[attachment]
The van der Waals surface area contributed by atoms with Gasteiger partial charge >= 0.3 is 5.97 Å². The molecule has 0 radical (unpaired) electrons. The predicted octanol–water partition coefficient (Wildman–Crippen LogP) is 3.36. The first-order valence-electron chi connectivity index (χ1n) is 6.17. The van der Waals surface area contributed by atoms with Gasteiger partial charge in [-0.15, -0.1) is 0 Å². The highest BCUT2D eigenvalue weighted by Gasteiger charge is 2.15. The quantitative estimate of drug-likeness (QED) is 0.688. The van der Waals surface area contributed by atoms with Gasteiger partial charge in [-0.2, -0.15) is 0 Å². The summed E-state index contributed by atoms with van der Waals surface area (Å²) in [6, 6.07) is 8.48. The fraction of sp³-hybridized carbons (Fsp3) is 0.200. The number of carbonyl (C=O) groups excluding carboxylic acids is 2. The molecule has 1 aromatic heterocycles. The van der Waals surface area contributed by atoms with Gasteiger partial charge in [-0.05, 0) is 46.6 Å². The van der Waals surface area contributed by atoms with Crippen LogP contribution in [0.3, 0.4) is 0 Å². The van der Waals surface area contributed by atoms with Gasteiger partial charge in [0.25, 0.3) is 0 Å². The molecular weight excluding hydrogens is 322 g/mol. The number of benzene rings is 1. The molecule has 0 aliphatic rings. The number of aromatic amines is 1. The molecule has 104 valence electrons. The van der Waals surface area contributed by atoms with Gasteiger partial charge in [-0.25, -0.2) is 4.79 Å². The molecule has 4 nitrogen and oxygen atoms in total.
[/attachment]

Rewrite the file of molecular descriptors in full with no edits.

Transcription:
The van der Waals surface area contributed by atoms with Gasteiger partial charge >= 0.3 is 5.97 Å². The molecule has 0 radical (unpaired) electrons. The predicted octanol–water partition coefficient (Wildman–Crippen LogP) is 3.36. The first-order valence-electron chi connectivity index (χ1n) is 6.17. The van der Waals surface area contributed by atoms with Gasteiger partial charge in [-0.15, -0.1) is 0 Å². The highest BCUT2D eigenvalue weighted by Gasteiger charge is 2.15. The quantitative estimate of drug-likeness (QED) is 0.688. The van der Waals surface area contributed by atoms with Gasteiger partial charge in [-0.2, -0.15) is 0 Å². The summed E-state index contributed by atoms with van der Waals surface area (Å²) in [6, 6.07) is 8.48. The fraction of sp³-hybridized carbons (Fsp3) is 0.200. The number of carbonyl (C=O) groups excluding carboxylic acids is 2. The molecule has 1 aromatic heterocycles. The van der Waals surface area contributed by atoms with Gasteiger partial charge in [-0.05, 0) is 46.6 Å². The van der Waals surface area contributed by atoms with Crippen LogP contribution in [0.3, 0.4) is 0 Å². The van der Waals surface area contributed by atoms with Gasteiger partial charge in [0.25, 0.3) is 0 Å². The molecular weight excluding hydrogens is 322 g/mol. The number of benzene rings is 1. The molecule has 0 aliphatic rings. The number of aromatic amines is 1. The molecule has 104 valence electrons. The van der Waals surface area contributed by atoms with Gasteiger partial charge in [-0.25, -0.2) is 4.79 Å². The molecule has 4 nitrogen and oxygen atoms in total.